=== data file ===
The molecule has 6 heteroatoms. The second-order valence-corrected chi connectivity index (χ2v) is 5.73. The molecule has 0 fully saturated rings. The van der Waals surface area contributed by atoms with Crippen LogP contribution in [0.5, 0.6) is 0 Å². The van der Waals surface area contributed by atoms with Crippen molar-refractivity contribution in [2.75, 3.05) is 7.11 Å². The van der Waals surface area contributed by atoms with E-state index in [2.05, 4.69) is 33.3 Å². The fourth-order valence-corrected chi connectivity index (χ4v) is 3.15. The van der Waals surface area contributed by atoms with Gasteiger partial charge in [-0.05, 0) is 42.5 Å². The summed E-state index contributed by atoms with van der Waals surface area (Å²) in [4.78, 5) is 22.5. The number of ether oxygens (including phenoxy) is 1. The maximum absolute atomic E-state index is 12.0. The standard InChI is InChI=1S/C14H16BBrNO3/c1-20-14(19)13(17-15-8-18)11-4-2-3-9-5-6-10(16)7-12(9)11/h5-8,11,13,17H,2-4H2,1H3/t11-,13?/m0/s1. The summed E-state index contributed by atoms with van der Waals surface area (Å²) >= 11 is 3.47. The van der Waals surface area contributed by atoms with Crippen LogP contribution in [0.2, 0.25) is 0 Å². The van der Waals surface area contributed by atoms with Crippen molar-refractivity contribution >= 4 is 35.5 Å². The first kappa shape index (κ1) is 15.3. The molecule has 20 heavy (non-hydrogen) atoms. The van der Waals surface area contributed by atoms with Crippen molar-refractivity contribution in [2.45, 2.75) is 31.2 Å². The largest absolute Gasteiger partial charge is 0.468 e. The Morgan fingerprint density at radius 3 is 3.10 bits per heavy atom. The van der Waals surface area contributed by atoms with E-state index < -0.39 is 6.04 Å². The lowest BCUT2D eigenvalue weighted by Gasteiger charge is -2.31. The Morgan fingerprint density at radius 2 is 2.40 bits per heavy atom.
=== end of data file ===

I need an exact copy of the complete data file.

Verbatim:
The molecule has 6 heteroatoms. The second-order valence-corrected chi connectivity index (χ2v) is 5.73. The molecule has 0 fully saturated rings. The van der Waals surface area contributed by atoms with Crippen LogP contribution in [0.5, 0.6) is 0 Å². The van der Waals surface area contributed by atoms with Crippen molar-refractivity contribution in [2.75, 3.05) is 7.11 Å². The van der Waals surface area contributed by atoms with E-state index in [2.05, 4.69) is 33.3 Å². The fourth-order valence-corrected chi connectivity index (χ4v) is 3.15. The van der Waals surface area contributed by atoms with Gasteiger partial charge in [-0.05, 0) is 42.5 Å². The summed E-state index contributed by atoms with van der Waals surface area (Å²) in [4.78, 5) is 22.5. The number of ether oxygens (including phenoxy) is 1. The maximum absolute atomic E-state index is 12.0. The standard InChI is InChI=1S/C14H16BBrNO3/c1-20-14(19)13(17-15-8-18)11-4-2-3-9-5-6-10(16)7-12(9)11/h5-8,11,13,17H,2-4H2,1H3/t11-,13?/m0/s1. The summed E-state index contributed by atoms with van der Waals surface area (Å²) >= 11 is 3.47. The van der Waals surface area contributed by atoms with Crippen LogP contribution in [0.2, 0.25) is 0 Å². The van der Waals surface area contributed by atoms with Crippen molar-refractivity contribution >= 4 is 35.5 Å². The first kappa shape index (κ1) is 15.3. The molecule has 20 heavy (non-hydrogen) atoms. The van der Waals surface area contributed by atoms with Crippen molar-refractivity contribution in [2.45, 2.75) is 31.2 Å². The largest absolute Gasteiger partial charge is 0.468 e. The Morgan fingerprint density at radius 3 is 3.10 bits per heavy atom. The van der Waals surface area contributed by atoms with E-state index < -0.39 is 6.04 Å². The lowest BCUT2D eigenvalue weighted by Gasteiger charge is -2.31. The Morgan fingerprint density at radius 2 is 2.40 bits per heavy atom.